Liberia: Two Shot, Village Burnt in River Cess Riot over Mineral-rich Forestland
RIVER CESS – Two men have been injured and a village destroyed in a riot over potentially mineral-rich forestland over the weekend in River Cess County, local authorities said.
Report by James Harding Giahyue, with New Narratives
River Cess residents, Eric Glanyon and Daniel Jacob, sustained gunshot wounds and are “being treated in the government hospital in Buchanan,” about 34 miles away in Grand Bassa County, according to Philip Bahn, the nurse who administered treatment to the victims in the Neezuin Community Clinic in the Central River Cess District. Glanyon sustained injuries to the chest and neck, and Jacob to his chest and right elbow, Bahn added. “They had bullets in their bodies, so I had to send them to Buchanan.”
Rioters burned nearly every hut in Jay Village, the epicenter of the brawl. Townspeople in the small mining settlement, adjacent to the disputed forest, fled in terror, police said. Flames can be seen on several mud huts in a video released by the police.
Daniel Jay Karr, 45, the man who established Jay Village, has been arrested over the shooting. Two other men—Amos Jettee and Garmonyou Togo, both 36—have been arrested for illegal possession of firearms, River Cess Police Commander Fasu Sheriff told FrontPage Africa. More arrests could be made in the coming days, he added.
“Investigation is ongoing. More names are coming out,” Sheriff said in a mobile phone interview. “The situation within the affected area is under control. Calm has been restored.”
Bismark Karbiah, the superintendent of the county, is, however, calling on the Liberian National Police (LNP) to deploy more men to the south-central county, to put an end to a growing wave of mine-related violence. “We are calling on the police inspector general to bring more manpower into the county because it is a mining terrain,” he said. “You have a lot of disgruntled people [here] moving with single-barrel pistols, so we need manpower to conduct search [for more suspects] in the county.”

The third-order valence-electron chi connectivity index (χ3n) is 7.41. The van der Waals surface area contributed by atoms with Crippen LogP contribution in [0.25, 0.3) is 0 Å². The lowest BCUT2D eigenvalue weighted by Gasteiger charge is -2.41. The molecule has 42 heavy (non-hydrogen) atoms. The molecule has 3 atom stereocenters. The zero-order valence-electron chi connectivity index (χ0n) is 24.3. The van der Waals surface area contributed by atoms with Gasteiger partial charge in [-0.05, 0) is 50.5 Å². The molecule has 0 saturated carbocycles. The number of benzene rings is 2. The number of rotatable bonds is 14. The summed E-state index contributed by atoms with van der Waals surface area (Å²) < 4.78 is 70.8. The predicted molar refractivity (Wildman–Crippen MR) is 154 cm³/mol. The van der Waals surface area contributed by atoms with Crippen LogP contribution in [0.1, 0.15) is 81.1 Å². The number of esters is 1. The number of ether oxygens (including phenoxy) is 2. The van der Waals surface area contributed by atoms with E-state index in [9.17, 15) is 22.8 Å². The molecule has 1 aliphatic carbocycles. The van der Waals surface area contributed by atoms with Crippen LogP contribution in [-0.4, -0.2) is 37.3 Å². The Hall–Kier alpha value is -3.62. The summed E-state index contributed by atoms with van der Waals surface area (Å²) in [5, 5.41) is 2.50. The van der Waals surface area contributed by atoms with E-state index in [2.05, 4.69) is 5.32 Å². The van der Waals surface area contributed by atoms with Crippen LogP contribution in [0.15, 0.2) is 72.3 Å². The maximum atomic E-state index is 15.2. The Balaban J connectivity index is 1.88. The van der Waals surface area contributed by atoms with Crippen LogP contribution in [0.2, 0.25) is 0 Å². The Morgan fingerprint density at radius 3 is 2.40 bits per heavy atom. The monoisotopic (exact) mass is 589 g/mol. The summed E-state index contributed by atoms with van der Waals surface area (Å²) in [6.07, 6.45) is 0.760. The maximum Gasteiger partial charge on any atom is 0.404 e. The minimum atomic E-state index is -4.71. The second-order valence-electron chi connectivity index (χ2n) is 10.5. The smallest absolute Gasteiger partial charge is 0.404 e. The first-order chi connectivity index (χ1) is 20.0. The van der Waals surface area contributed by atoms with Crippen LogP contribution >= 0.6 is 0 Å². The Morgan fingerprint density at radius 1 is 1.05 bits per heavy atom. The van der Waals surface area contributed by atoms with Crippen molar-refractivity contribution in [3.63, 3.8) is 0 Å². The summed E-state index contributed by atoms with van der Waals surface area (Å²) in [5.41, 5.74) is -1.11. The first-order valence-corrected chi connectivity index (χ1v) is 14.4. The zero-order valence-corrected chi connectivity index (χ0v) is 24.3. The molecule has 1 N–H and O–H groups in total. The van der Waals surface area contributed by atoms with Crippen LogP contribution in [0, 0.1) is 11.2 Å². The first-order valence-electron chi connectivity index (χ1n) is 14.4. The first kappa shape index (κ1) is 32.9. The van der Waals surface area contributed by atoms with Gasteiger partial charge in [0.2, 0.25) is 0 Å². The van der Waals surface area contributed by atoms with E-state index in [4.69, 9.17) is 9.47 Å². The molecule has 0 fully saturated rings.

Illegal mining is widespread in River Cess. For instance, the entire Timbo District—where the mining village burned in the riot is located—has zero licenses, records of the Ministry of Mines and Energy show (as of November 23). The Central River Cess District has only two licenses. Mining authorities and the police—who have faced logistical constraints and insufficient manpower for years—struggle to prevent the practice. The vast, forest canopy and remote villages provide hideouts for illegal miners.
How it happened
The riot broke out early on Friday, just before a ceremony to mark the signing of a memorandum of understanding between Tobo Clan in the Timbo District and a group of Chinese investors. The deal was for the unidentified company to carry out gold mining, plank processing and agricultural activities in the extensive forest in that area, according to Abraham Barkay, the commissioner of Central River Cess District. However, townsmen from Doewein Clan in Barkay’s district stormed the area in resistance to the deal.
“They marched to stop the signing of the social agreement,” Barkay told FrontPage Africa at a land rights event in Buchanan. “I am pleading with the central government to do something, especially about this boundary harmonization.”
The early-morning melee is the latest in a four-year boundary dispute between Doewein and Tobo clans over the forested island surrounded by the Cestos and Doe rivers. Doewein argues it is closer to the forest. Tobo refutes that claim, saying the humid woodland is on its side of the Doewein River that divides them.
Earlier this month, the 14th Judicial Circuit Court in Cestos held a conference with the rival clans. The court forwarded the case to the Liberia Land Authority (LLA), the government office that oversees land matters. The LLA has scheduled a visit to the troubled region this week, according to Adams Manobah, its chairman.
This story was collaboration with New Narratives as part of the Excellence in Extractives Reporting Project. German Development Cooperation provided funding. The Funder had no say in the story’s content.